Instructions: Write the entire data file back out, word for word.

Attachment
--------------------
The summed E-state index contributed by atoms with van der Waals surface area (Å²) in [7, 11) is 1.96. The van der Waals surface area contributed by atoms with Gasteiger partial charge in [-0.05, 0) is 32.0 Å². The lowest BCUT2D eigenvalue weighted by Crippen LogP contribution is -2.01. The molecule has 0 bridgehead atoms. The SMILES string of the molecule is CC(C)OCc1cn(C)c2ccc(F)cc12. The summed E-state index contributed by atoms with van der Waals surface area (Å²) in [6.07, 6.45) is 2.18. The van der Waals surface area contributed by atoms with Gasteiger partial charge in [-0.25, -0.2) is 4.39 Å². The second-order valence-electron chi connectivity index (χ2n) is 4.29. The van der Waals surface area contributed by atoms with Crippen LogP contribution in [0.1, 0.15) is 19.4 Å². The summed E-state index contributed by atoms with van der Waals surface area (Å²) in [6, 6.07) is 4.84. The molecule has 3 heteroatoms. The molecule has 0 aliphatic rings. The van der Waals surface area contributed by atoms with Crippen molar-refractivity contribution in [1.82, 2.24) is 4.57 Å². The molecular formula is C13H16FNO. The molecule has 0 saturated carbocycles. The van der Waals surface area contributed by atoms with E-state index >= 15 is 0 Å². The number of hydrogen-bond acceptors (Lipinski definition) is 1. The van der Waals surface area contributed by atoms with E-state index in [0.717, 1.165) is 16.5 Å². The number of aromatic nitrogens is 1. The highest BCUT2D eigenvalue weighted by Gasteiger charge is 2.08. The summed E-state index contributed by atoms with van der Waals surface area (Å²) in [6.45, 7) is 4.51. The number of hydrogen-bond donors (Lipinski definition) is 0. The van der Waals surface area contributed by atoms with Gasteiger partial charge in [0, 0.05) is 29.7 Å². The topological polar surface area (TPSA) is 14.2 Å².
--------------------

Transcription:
The summed E-state index contributed by atoms with van der Waals surface area (Å²) in [7, 11) is 1.96. The van der Waals surface area contributed by atoms with Gasteiger partial charge in [-0.05, 0) is 32.0 Å². The lowest BCUT2D eigenvalue weighted by Crippen LogP contribution is -2.01. The molecule has 0 bridgehead atoms. The SMILES string of the molecule is CC(C)OCc1cn(C)c2ccc(F)cc12. The summed E-state index contributed by atoms with van der Waals surface area (Å²) in [6.07, 6.45) is 2.18. The van der Waals surface area contributed by atoms with Gasteiger partial charge in [-0.25, -0.2) is 4.39 Å². The second-order valence-electron chi connectivity index (χ2n) is 4.29. The van der Waals surface area contributed by atoms with Crippen LogP contribution in [0.1, 0.15) is 19.4 Å². The summed E-state index contributed by atoms with van der Waals surface area (Å²) in [6, 6.07) is 4.84. The molecule has 3 heteroatoms. The molecule has 0 aliphatic rings. The van der Waals surface area contributed by atoms with Crippen molar-refractivity contribution in [1.82, 2.24) is 4.57 Å². The molecular formula is C13H16FNO. The molecule has 0 saturated carbocycles. The van der Waals surface area contributed by atoms with E-state index >= 15 is 0 Å². The number of hydrogen-bond acceptors (Lipinski definition) is 1. The van der Waals surface area contributed by atoms with E-state index in [0.717, 1.165) is 16.5 Å². The number of aromatic nitrogens is 1. The highest BCUT2D eigenvalue weighted by Gasteiger charge is 2.08. The summed E-state index contributed by atoms with van der Waals surface area (Å²) in [6.45, 7) is 4.51. The number of hydrogen-bond donors (Lipinski definition) is 0. The van der Waals surface area contributed by atoms with Gasteiger partial charge in [0, 0.05) is 29.7 Å². The topological polar surface area (TPSA) is 14.2 Å².